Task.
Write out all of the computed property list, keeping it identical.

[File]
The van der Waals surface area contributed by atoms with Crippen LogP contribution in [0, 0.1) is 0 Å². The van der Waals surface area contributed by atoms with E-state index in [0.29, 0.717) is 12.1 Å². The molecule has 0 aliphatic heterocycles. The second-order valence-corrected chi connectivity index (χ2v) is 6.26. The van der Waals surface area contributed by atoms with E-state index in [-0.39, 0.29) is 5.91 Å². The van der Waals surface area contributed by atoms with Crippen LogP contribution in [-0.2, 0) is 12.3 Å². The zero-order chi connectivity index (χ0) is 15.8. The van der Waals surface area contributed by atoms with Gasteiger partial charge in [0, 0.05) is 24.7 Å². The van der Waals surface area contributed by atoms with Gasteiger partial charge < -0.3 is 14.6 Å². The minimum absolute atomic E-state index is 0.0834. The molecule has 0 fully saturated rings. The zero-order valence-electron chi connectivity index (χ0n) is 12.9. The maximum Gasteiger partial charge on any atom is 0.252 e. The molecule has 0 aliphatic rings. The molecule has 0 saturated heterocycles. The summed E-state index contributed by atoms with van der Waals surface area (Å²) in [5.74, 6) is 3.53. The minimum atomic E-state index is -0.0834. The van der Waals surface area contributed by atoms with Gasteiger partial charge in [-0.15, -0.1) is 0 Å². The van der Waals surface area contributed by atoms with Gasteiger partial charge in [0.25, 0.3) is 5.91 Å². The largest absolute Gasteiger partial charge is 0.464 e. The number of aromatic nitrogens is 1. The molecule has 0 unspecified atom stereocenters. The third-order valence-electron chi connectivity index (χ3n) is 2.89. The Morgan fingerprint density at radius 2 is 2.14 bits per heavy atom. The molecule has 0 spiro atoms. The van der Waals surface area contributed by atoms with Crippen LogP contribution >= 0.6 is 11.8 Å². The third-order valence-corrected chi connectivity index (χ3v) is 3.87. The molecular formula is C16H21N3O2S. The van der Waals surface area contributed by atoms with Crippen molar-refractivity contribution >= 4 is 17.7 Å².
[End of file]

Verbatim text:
The van der Waals surface area contributed by atoms with Crippen LogP contribution in [0, 0.1) is 0 Å². The van der Waals surface area contributed by atoms with E-state index in [0.29, 0.717) is 12.1 Å². The molecule has 0 aliphatic heterocycles. The second-order valence-corrected chi connectivity index (χ2v) is 6.26. The van der Waals surface area contributed by atoms with E-state index in [-0.39, 0.29) is 5.91 Å². The van der Waals surface area contributed by atoms with Crippen LogP contribution in [-0.2, 0) is 12.3 Å². The zero-order chi connectivity index (χ0) is 15.8. The van der Waals surface area contributed by atoms with Gasteiger partial charge in [0, 0.05) is 24.7 Å². The van der Waals surface area contributed by atoms with Gasteiger partial charge < -0.3 is 14.6 Å². The minimum absolute atomic E-state index is 0.0834. The molecule has 0 fully saturated rings. The zero-order valence-electron chi connectivity index (χ0n) is 12.9. The maximum Gasteiger partial charge on any atom is 0.252 e. The molecule has 0 aliphatic rings. The molecule has 0 saturated heterocycles. The summed E-state index contributed by atoms with van der Waals surface area (Å²) in [5.74, 6) is 3.53. The minimum atomic E-state index is -0.0834. The van der Waals surface area contributed by atoms with Gasteiger partial charge in [-0.15, -0.1) is 0 Å². The van der Waals surface area contributed by atoms with Gasteiger partial charge in [0.25, 0.3) is 5.91 Å². The largest absolute Gasteiger partial charge is 0.464 e. The number of aromatic nitrogens is 1. The molecule has 0 unspecified atom stereocenters. The third-order valence-electron chi connectivity index (χ3n) is 2.89. The Morgan fingerprint density at radius 2 is 2.14 bits per heavy atom. The molecule has 0 spiro atoms. The van der Waals surface area contributed by atoms with Crippen LogP contribution >= 0.6 is 11.8 Å². The third-order valence-corrected chi connectivity index (χ3v) is 3.87. The molecular formula is C16H21N3O2S. The van der Waals surface area contributed by atoms with Crippen molar-refractivity contribution >= 4 is 17.7 Å².